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on 16 January 2015
This is a brilliant novel,an all-time classic of world literature that deserves to stand next to the field's greatest monuments on the shelves.It's neither sensationalistic or a heavy academic tome,but rather a balanced account of Orwell's scathing dislike of oppressive and totalitarian regimes.

It is also an open and maverick novel of humanity with all too human characters within the party,struggling against a tyranny it can't hope to beat in modern times.The ordinary proles are Winston Smith's faith that the awful government will be overthrown in the far future.They seem oblivious of the ruling government and seem to thrive under it.The delicate balance between the unchanged common class and the new,repressed party workers,is an important factor that shapes the novel's greatness and appeal.

This is a novel of strong character depicting a diabolical tyranny and the strength of the human spirit to at least try and conquer it.All of Orwell's apparent socialist views and what he saw as the dangerous flaws inherent in it,can be seen in this great book.
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on 17 November 2015
Despite the ubiquitous use of "big brother" and "room 101" these days this novel still has things to say about society and political control that are lost in the morass of popular culture. The only thing I don't like is the chunk in the middle of Emmanuel Goldstein's seminal work - it is a political tract and written as one, but it jars with the rest of the narrative and is frankly rather dull, even though it is essential to the point Orwell is making. The destruction of Winston and Julia as individuals and reduction of them to submissive, unthinking fodder still packs a punch though. Maybe the proles in their blissful ignorance really do have a better deal, though it would be impossible to choose that existence. I think.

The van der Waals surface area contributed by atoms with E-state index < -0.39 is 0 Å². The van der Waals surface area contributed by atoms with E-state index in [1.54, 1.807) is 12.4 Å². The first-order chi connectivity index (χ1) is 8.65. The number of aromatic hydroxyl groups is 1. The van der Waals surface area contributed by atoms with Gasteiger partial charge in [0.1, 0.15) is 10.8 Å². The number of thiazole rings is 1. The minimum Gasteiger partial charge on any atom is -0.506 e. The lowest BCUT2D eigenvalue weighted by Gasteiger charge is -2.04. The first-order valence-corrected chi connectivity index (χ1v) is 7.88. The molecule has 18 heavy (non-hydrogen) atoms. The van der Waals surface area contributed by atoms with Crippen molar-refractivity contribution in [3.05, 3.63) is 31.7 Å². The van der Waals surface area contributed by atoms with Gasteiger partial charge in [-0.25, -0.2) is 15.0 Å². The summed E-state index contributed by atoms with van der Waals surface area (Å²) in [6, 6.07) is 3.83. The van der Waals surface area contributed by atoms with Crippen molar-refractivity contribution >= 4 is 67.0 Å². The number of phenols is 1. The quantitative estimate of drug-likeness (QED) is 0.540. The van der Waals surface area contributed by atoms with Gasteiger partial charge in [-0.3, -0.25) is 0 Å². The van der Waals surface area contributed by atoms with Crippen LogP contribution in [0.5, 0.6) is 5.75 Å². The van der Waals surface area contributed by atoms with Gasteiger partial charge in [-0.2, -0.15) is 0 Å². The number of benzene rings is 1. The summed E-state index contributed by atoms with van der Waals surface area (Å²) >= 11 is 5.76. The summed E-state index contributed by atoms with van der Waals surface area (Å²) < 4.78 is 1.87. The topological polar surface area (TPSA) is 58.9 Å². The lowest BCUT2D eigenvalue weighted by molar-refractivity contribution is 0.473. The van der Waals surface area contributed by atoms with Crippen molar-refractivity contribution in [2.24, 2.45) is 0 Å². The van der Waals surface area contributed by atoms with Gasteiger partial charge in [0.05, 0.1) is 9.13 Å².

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on 7 February 2018
West European Governments are now incorporating a lot of the content into policy and law.
Laws against speech in the name of free speech. Laws against the internet to promote a safe internet, Government bodies to monitor the Press, huge amounts of surveillance to keep you safe, every call, text and email stored, Super-State Government that punishes you if you try and leave. The list goes on, and it;s getting worse.
So if you want to read the future, buy this book
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This is, of course, an absolute classic which I revisited after many years. There are so many things in this book which, have you not read it, you will be aware of without perhaps knowing where they come from: "Big Brother" and "Room 101" being possibly the most well known, but the text is peppered throughout with the familiar.

This, then, is the story of Winston Smith, who is forty years old, who works at the Ministry of Truth rewriting history and who lives in Victory Mansions in London. This, though, is the London of Orwell's imagination, set in a future where all members of the Party are permanently watched and anything individualistic is forbidden. Yet, from almost the first page, Winston begins to write a forbidden diary. Before long he has embarked on a forbidden love affair, with Julia, the girl from the fiction department.